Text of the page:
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Sur Mesure (Tailor-Made)

A wave of young fashion graduates are running away from ready to wear by offering up tailor-made and affordable clothing services.

In times of recession, it is natural for the designers of tomorrow to question the industry they are about to enter. All over Paris, young fashion graduates are rebelling against mass-made prêt-à porter, by offering small quantities of tailor-made clothes, at affordable prices.

“Fashion has become so standardized – who fantasizes about something available any where, in unlimited quantities and worn by the entire population?” says Julie Auxoux, who recently graduated from Parisian design school Esmod.
Julie and her boyfriend Luc Anger, who met at university, have been making and selling clothes to their peers for several years; today they are working on opening a traditional tailor workshop, creating individual or micro-lines of made-to-measure garments.

As soon as Auxoux and Anger learned how to sew, they started altering their own clothes. “Nothing ever fits right, the bodies the clothes are modelled on are so uniform.” explains the slender, petite couple. Soon, their families and friends were asking for various classical pieces, shirts, suits etc. “At the time, we only asked them to buy the fabric” says Anger. “Life as a fashion student can be very poor, and this meant not having to rummage through the bins in the Sentier (Paris’s garment district)”, he laughs.

After an internship with Gareth Pugh in London last year, Anger found the confidence to start making and selling his own creations; he also began designing outfits for his band ‘Birdy Hunt’, in which he plays the guitar. Sooner than expected, the demand started to grow, and the couple began charging a small sum for the items. Today, the price range for a pair of trousers or a shirt is between 50 and 80 euros, and 150 for a jacket.

By setting up their own workshop, Auxoux and Anger are looking for an altogether different approach to the fashion world. “We are looking for something more artisanal and personal approach” says Auxous. The clothes will be advertised through a website, and word of mouth; people will be able to order individual pieces, or chose from the 30 piece collection that will come out twice a year. “High streets shops have such a quick turnover, clothes are replaced every two weeks,” says Anger, “we want clothes to be more precious, more permanent.”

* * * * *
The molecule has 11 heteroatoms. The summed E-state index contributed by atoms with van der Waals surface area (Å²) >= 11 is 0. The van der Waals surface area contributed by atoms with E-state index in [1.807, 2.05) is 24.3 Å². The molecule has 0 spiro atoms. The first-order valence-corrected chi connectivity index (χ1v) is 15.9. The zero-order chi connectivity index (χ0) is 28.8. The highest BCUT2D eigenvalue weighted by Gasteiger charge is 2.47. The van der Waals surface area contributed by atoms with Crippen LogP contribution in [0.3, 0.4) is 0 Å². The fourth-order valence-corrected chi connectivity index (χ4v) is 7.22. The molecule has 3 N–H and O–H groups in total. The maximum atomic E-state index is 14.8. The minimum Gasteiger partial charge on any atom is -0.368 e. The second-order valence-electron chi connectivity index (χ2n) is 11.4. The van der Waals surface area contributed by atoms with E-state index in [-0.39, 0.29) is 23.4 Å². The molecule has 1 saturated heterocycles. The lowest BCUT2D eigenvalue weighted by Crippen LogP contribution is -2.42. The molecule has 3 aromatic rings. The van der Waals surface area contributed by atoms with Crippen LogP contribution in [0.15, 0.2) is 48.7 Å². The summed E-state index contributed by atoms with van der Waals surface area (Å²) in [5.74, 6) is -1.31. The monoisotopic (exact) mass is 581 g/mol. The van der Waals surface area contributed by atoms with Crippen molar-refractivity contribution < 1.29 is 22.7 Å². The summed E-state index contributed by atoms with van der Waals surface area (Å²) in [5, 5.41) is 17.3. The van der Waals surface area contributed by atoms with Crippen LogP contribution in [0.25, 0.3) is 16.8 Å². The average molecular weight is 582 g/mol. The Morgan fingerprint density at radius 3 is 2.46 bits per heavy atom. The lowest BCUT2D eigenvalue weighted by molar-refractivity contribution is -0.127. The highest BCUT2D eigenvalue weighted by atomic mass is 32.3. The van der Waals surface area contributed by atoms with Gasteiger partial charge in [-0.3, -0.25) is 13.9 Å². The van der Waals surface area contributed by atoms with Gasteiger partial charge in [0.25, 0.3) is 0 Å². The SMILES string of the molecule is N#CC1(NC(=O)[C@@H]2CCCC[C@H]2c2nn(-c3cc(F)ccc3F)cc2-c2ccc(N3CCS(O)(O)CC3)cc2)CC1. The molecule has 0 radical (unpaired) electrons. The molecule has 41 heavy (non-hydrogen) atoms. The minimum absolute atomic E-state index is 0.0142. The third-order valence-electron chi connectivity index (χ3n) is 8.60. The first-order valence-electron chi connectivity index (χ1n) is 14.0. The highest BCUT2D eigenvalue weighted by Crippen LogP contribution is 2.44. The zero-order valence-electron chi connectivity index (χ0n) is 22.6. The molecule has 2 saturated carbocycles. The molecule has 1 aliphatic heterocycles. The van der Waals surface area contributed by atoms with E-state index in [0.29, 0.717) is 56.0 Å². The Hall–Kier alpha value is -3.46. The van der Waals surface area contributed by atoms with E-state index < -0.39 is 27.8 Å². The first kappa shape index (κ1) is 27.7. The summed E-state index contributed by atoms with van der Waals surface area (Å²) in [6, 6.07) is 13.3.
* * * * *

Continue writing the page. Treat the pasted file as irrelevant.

“Today, it has become totally normal to buy clothes, wear them for a month and throw them out,” says Julie Della Faille. “ Sadly, the same logic of mass consumption applied to food is applied to fashion.” Della Faille, a recent graduate in fashion design at the Atelier Chardon-Savard, similarly started making clothes for her girlfriends and herself whilst studying. Similarly interested in a more traditional approach to fashion, she is pushing the concept of made-to-measure even further.

Della Faille is currently working on the development of a fashion consultancy service, ‘Alphabet Pony’, as a reference to a song by The Kills. Starting from September, she will meet with individual customers, go to their house, look through their clothes, and discuss their tastes and lifestyles. She will then produce a report of proposed designs for whichever item they want to order, and create the garment.

“I want to approach fashion the other way round: rather than setting up a certain style for people to adopt, I want to be at the disposition of people’s personal tastes and habits. Clothes should be treated as a work of art, not a commodity constantly renewed.” The price will remain reasonable, Della Faille. insists, charging around 70 euros for a shirt or a dress, and 140 to 180 euros for a jacket. “I’m not trying to make as big a profit as possible, I want this to be like an exchange .” Indeed, once the piece is done, part of the deal involves a mini-photoshoot where the customer poses in his/her new garment, in a café, gallery he/she likes. “This creates a different universe for all the customers, I want to photograph them in the location they had imagined wearing the clothes.”

And there is more - Della Faille is relying on using no advertising but word of mouth. “We’re in an era of networks, online and offline – what better time to approach fashion in the same way?”